1. Developmental Biology
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Asymmetric neurogenic commitment of retinal progenitors involves Notch through the endocytic pathway

  1. Elisa Nerli
  2. Mauricio Rocha-Martins
  3. Caren Norden  Is a corresponding author
  1. MPI of Molecular Cell Biology and Genetics, Germany
Research Article
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Cite this article as: eLife 2020;9:e60462 doi: 10.7554/eLife.60462


During brain development, progenitor cells need to balance proliferation and differentiation in order to generate different neurons in the correct numbers and proportions. Currently, the patterns of multipotent progenitor divisions that lead to neurogenic entry and the factors that regulate them are not fully understood. We here use the zebrafish retina to address this gap, exploiting its suitability for quantitative live-imaging. We show that early neurogenic progenitors arise from asymmetric divisions. Notch regulates this asymmetry, as when inhibited, symmetric divisions producing two neurogenic progenitors occur. Surprisingly however, Notch does not act through an apicobasal activity gradient as previously suggested, but through asymmetric inheritance of Sara-positive endosomes. Further, the resulting neurogenic progenitors show cell biological features different from multipotent progenitors, raising the possibility that an intermediate progenitor state exists in the retina. Our study thus reveals new insights into the regulation of proliferative and differentiative events during central nervous system development.

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Author details

  1. Elisa Nerli

    MPI of Molecular Cell Biology and Genetics, Dresden, Germany
    Competing interests
    The authors declare that no competing interests exist.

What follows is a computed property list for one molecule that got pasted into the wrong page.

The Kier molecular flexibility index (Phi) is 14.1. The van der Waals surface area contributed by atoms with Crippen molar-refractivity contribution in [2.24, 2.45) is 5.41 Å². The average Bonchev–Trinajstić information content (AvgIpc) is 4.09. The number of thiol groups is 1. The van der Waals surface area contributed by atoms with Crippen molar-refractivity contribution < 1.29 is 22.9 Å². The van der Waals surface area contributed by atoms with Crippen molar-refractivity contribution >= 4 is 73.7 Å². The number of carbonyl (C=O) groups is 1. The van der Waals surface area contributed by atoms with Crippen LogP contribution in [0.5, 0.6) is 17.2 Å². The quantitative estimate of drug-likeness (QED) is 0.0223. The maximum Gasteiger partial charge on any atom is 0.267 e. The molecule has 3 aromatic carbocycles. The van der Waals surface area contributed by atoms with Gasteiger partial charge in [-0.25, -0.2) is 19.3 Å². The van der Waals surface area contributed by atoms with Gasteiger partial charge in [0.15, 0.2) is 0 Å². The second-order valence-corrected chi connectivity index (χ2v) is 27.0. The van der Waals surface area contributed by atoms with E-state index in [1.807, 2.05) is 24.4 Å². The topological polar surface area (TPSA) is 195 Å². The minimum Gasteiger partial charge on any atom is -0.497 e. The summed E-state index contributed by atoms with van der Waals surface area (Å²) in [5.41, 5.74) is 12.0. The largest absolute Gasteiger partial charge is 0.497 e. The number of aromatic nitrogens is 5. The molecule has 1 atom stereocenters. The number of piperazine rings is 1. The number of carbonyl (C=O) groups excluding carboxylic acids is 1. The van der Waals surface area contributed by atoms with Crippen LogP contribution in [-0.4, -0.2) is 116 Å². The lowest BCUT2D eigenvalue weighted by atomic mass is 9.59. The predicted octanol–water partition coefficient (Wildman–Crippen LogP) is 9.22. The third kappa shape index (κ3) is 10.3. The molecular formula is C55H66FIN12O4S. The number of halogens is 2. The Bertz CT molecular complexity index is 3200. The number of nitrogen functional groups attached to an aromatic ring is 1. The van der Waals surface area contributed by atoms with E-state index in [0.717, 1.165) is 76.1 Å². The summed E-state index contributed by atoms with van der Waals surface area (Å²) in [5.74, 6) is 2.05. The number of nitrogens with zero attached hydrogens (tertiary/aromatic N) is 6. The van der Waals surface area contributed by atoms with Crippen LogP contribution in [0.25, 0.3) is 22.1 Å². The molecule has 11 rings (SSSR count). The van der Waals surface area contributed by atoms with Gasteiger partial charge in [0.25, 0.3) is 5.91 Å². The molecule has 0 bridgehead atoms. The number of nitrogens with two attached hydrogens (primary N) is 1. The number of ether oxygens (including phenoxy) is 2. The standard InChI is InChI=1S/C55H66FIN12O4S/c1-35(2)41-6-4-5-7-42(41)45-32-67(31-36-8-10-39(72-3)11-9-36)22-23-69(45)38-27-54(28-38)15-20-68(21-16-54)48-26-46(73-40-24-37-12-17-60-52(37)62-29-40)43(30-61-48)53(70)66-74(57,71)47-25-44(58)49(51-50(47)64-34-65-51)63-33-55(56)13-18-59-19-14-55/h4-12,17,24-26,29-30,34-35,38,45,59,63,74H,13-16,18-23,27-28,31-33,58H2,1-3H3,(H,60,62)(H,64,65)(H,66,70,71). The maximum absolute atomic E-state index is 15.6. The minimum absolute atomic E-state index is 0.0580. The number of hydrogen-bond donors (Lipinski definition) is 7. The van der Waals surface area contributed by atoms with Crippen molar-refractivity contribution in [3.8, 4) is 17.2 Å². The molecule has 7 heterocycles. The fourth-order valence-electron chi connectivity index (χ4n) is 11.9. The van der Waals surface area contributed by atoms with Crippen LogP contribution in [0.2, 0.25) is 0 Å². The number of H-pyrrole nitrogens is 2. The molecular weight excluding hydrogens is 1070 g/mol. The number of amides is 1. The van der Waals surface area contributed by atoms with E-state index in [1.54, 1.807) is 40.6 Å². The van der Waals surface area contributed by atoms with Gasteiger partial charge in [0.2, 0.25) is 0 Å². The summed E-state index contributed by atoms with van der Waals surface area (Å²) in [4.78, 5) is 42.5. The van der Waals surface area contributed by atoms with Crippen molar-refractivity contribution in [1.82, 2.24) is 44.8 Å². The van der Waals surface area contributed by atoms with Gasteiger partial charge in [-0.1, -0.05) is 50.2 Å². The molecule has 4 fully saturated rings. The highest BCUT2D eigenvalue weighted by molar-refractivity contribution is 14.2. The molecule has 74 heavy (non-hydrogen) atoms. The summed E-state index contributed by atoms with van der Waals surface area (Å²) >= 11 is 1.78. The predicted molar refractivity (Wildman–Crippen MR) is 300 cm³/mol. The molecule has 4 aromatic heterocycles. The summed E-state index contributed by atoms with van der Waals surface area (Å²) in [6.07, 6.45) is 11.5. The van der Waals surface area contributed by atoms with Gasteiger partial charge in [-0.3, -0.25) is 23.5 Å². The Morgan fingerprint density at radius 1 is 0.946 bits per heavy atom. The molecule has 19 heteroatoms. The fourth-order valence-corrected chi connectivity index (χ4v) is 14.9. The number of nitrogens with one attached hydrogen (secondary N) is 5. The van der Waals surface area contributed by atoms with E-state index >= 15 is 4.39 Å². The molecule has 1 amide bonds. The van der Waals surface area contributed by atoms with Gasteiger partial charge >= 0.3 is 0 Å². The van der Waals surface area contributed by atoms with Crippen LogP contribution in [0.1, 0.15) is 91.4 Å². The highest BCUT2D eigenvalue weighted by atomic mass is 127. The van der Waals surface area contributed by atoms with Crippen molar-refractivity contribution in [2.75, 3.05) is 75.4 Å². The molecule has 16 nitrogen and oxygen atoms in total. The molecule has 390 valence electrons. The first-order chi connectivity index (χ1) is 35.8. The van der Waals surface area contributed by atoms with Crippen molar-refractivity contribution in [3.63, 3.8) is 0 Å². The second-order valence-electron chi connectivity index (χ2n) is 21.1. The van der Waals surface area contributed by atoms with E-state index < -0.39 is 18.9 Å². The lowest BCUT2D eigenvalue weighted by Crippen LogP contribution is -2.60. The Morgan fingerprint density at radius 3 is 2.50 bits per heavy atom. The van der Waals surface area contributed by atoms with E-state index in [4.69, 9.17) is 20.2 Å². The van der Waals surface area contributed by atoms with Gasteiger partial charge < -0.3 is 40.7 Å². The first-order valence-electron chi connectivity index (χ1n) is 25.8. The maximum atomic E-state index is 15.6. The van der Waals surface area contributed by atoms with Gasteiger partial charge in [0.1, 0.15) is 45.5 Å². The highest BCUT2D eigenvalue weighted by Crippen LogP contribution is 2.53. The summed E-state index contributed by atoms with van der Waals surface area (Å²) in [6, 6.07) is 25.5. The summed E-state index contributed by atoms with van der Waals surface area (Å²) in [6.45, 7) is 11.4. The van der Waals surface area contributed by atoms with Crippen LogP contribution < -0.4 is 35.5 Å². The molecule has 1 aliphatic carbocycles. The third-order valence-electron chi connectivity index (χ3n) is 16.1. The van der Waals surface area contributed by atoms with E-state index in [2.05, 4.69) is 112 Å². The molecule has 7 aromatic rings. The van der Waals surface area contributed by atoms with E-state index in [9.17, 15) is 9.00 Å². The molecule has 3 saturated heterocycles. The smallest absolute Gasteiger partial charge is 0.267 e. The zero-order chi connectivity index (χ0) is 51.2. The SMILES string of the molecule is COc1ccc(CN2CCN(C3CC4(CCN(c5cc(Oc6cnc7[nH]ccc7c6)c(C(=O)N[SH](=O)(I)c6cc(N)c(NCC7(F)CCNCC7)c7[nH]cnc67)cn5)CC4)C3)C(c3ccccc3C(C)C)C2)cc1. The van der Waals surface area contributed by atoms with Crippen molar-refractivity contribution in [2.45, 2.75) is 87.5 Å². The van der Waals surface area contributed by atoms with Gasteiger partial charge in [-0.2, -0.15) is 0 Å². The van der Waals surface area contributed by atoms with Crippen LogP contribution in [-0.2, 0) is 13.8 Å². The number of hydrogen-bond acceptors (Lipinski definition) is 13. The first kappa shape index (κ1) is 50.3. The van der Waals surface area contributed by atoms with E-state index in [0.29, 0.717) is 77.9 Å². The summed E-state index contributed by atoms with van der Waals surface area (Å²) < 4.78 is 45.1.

2. Mauricio Rocha-Martins

    MPI of Molecular Cell Biology and Genetics, Dresden, Germany
    Competing interests
    The authors declare that no competing interests exist.
  3. Caren Norden

    MPI of Molecular Cell Biology and Genetics, Dresden, Germany
    For correspondence
    Competing interests
    The authors declare that no competing interests exist.
    ORCID icon "This ORCID iD identifies the author of this article:" 0000-0001-8835-1451


ERC consolidator grant (H2020 ERC-2018-CoG-81904)

  • Caren Norden

Deutsche Forschungsgemeinschaft (NO 1068/5-1)

  • Caren Norden


  • Caren Norden

The funders had no role in study design, data collection and interpretation, or the decision to submit the work for publication.


Animal experimentation: All animal work in this study was performed in accordance with European Union directive 2010/63/EU, as well as the German Animal Welfare Act.

Reviewing Editor

  1. Tatjana Piotrowski, Stowers Institute for Medical Research, United States

Publication history

  1. Received: June 26, 2020
  2. Accepted: November 2, 2020
  3. Accepted Manuscript published: November 3, 2020 (version 1)
  4. Version of Record published: November 20, 2020 (version 2)


© 2020, Nerli et al.

This article is distributed under the terms of the Creative Commons Attribution License permitting unrestricted use and redistribution provided that the original author and source are credited.


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